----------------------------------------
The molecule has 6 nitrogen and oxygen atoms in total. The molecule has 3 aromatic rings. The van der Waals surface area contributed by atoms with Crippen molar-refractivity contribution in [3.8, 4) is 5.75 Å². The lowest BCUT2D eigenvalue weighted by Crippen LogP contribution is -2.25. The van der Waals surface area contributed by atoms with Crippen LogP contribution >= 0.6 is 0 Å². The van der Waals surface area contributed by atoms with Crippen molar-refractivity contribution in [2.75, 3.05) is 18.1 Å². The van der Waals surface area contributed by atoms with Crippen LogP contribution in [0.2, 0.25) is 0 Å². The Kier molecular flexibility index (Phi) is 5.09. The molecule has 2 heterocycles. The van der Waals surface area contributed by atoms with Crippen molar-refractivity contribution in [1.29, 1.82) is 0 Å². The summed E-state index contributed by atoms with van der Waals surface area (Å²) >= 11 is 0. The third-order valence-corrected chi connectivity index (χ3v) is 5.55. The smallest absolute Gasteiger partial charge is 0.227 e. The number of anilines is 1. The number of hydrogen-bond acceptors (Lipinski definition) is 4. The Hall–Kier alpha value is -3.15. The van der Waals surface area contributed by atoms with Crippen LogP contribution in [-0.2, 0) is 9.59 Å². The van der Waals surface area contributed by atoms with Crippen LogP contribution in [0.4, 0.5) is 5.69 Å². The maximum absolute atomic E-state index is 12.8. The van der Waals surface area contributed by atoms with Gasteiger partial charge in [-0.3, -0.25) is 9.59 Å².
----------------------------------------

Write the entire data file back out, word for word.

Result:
The molecule has 6 nitrogen and oxygen atoms in total. The molecule has 3 aromatic rings. The van der Waals surface area contributed by atoms with Crippen molar-refractivity contribution in [3.8, 4) is 5.75 Å². The lowest BCUT2D eigenvalue weighted by Crippen LogP contribution is -2.25. The van der Waals surface area contributed by atoms with Crippen LogP contribution >= 0.6 is 0 Å². The van der Waals surface area contributed by atoms with Crippen molar-refractivity contribution in [2.75, 3.05) is 18.1 Å². The van der Waals surface area contributed by atoms with Crippen LogP contribution in [0.2, 0.25) is 0 Å². The Kier molecular flexibility index (Phi) is 5.09. The molecule has 2 heterocycles. The van der Waals surface area contributed by atoms with Crippen molar-refractivity contribution in [1.29, 1.82) is 0 Å². The summed E-state index contributed by atoms with van der Waals surface area (Å²) >= 11 is 0. The third-order valence-corrected chi connectivity index (χ3v) is 5.55. The smallest absolute Gasteiger partial charge is 0.227 e. The number of anilines is 1. The number of hydrogen-bond acceptors (Lipinski definition) is 4. The Hall–Kier alpha value is -3.15. The van der Waals surface area contributed by atoms with Crippen LogP contribution in [-0.2, 0) is 9.59 Å². The van der Waals surface area contributed by atoms with Crippen LogP contribution in [0.4, 0.5) is 5.69 Å². The maximum absolute atomic E-state index is 12.8. The van der Waals surface area contributed by atoms with Gasteiger partial charge in [-0.3, -0.25) is 9.59 Å².